The next great ultramarathon walker was the American Edward Payson Weston, the man who was to inspire one of the most heroic and interesting eras in the history of running.
Weston, who became known as the “father of pedestrianism,” was bom in Providence, Rhode Island, on March 15, 1839 (Osier & Dodd, 1977, 1979). He first gained fame in 1861 by walking 713 km from Boston to Washington DC in order to attend the inauguration of President Lincoln. In 1867 he walked 2,135 km from Portland, Maine, to Chicago in 26 days. Thereafter his goal became that of covering 800 km in 6 days or 144 hours. He finally succeeded at his third attempt in December 1874, thereby winning a gold watch plus the title “Pedestrian Champion of the World.”
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The following year Daniel O’Leary, an Irish immigrant to North America, walked 800 km in Chicago and challenged Weston to a match to decide the “world champion.” The race, held from November 15 to 20, 1875, was won by O’Leary, who covered 800.4 km to Weston’s 720 km.
The following winter Weston traveled to England, where he was unbeaten in a series of races. His best performance (801.6 km) was achieved at the Agricultural Hall in London, where he met Sir John Drysdale Astley, a Baron and member of Parliament, who agreed to back Weston against anyone else in the world.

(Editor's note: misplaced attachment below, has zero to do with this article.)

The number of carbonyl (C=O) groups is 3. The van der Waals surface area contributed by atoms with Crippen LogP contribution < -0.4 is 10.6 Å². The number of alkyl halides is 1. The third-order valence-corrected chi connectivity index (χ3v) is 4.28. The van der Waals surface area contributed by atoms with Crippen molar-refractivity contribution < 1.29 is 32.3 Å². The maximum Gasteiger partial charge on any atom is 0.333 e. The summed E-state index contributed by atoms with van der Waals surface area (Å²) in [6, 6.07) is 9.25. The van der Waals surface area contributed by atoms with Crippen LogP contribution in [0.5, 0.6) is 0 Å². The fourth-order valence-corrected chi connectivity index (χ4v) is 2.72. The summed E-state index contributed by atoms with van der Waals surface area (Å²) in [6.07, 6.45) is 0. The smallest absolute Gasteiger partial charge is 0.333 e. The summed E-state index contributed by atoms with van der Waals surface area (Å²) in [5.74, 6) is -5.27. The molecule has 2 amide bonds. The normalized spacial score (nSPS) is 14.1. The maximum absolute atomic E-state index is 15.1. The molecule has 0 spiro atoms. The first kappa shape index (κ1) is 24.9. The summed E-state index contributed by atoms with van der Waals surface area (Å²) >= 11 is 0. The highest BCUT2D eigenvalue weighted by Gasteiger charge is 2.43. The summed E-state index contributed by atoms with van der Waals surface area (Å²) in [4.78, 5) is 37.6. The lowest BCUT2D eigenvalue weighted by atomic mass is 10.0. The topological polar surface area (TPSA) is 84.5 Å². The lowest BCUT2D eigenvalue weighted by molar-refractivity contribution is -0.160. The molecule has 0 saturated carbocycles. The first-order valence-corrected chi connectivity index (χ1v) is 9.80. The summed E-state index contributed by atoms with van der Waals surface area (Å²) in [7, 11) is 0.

Meanwhile O’Leary, learning of Weston’s great successes in England, traveled to London and challenged Weston to a showdown in London in April 1877. Again O’Leary triumphed with a new world record of 837 km to Weston’s 816 km. Despite losing £20,000 on Weston, Sir John Astley decided to sponsor the
Official world pedestrian championship. He donated the Astley Belt, valued at <£100, and £2,000 in other prizes for the “Long-Distance Challenge Championship of the World.”
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